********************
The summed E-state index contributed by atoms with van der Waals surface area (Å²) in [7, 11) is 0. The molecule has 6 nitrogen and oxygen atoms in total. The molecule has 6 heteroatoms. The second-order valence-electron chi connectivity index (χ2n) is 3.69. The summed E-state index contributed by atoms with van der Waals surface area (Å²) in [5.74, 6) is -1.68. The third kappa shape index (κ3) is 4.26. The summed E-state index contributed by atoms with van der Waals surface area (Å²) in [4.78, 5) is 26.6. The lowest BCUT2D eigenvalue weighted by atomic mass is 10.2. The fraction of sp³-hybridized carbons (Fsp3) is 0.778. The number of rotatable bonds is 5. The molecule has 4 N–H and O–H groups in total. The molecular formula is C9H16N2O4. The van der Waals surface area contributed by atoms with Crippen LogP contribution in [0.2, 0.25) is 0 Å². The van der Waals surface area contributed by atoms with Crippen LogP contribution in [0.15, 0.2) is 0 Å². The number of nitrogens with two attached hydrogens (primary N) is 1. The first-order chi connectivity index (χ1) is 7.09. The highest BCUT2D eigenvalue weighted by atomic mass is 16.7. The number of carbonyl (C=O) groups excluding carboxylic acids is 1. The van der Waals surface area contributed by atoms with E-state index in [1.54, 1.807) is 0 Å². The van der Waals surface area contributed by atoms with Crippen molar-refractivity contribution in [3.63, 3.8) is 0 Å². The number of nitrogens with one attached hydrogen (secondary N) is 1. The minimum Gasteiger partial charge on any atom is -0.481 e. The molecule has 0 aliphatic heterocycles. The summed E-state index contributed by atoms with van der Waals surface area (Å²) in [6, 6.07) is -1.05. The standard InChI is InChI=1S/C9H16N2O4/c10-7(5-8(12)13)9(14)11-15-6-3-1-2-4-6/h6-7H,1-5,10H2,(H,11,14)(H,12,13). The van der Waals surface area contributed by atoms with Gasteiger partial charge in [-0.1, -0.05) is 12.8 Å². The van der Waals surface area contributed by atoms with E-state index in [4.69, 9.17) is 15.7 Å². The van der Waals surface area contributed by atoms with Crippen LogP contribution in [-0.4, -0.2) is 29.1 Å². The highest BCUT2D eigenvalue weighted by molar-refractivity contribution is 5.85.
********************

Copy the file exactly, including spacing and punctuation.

The summed E-state index contributed by atoms with van der Waals surface area (Å²) in [7, 11) is 0. The molecule has 6 nitrogen and oxygen atoms in total. The molecule has 6 heteroatoms. The second-order valence-electron chi connectivity index (χ2n) is 3.69. The summed E-state index contributed by atoms with van der Waals surface area (Å²) in [5.74, 6) is -1.68. The third kappa shape index (κ3) is 4.26. The summed E-state index contributed by atoms with van der Waals surface area (Å²) in [4.78, 5) is 26.6. The lowest BCUT2D eigenvalue weighted by atomic mass is 10.2. The fraction of sp³-hybridized carbons (Fsp3) is 0.778. The number of rotatable bonds is 5. The molecule has 4 N–H and O–H groups in total. The molecular formula is C9H16N2O4. The van der Waals surface area contributed by atoms with Crippen LogP contribution in [0.2, 0.25) is 0 Å². The van der Waals surface area contributed by atoms with Crippen LogP contribution in [0.15, 0.2) is 0 Å². The number of nitrogens with two attached hydrogens (primary N) is 1. The first-order chi connectivity index (χ1) is 7.09. The highest BCUT2D eigenvalue weighted by atomic mass is 16.7. The number of carbonyl (C=O) groups excluding carboxylic acids is 1. The van der Waals surface area contributed by atoms with E-state index in [1.54, 1.807) is 0 Å². The van der Waals surface area contributed by atoms with Crippen molar-refractivity contribution in [3.63, 3.8) is 0 Å². The number of nitrogens with one attached hydrogen (secondary N) is 1. The minimum Gasteiger partial charge on any atom is -0.481 e. The molecule has 0 aliphatic heterocycles. The summed E-state index contributed by atoms with van der Waals surface area (Å²) in [6, 6.07) is -1.05. The standard InChI is InChI=1S/C9H16N2O4/c10-7(5-8(12)13)9(14)11-15-6-3-1-2-4-6/h6-7H,1-5,10H2,(H,11,14)(H,12,13). The van der Waals surface area contributed by atoms with Gasteiger partial charge in [-0.1, -0.05) is 12.8 Å². The van der Waals surface area contributed by atoms with E-state index in [4.69, 9.17) is 15.7 Å². The van der Waals surface area contributed by atoms with Crippen LogP contribution in [-0.4, -0.2) is 29.1 Å². The highest BCUT2D eigenvalue weighted by molar-refractivity contribution is 5.85.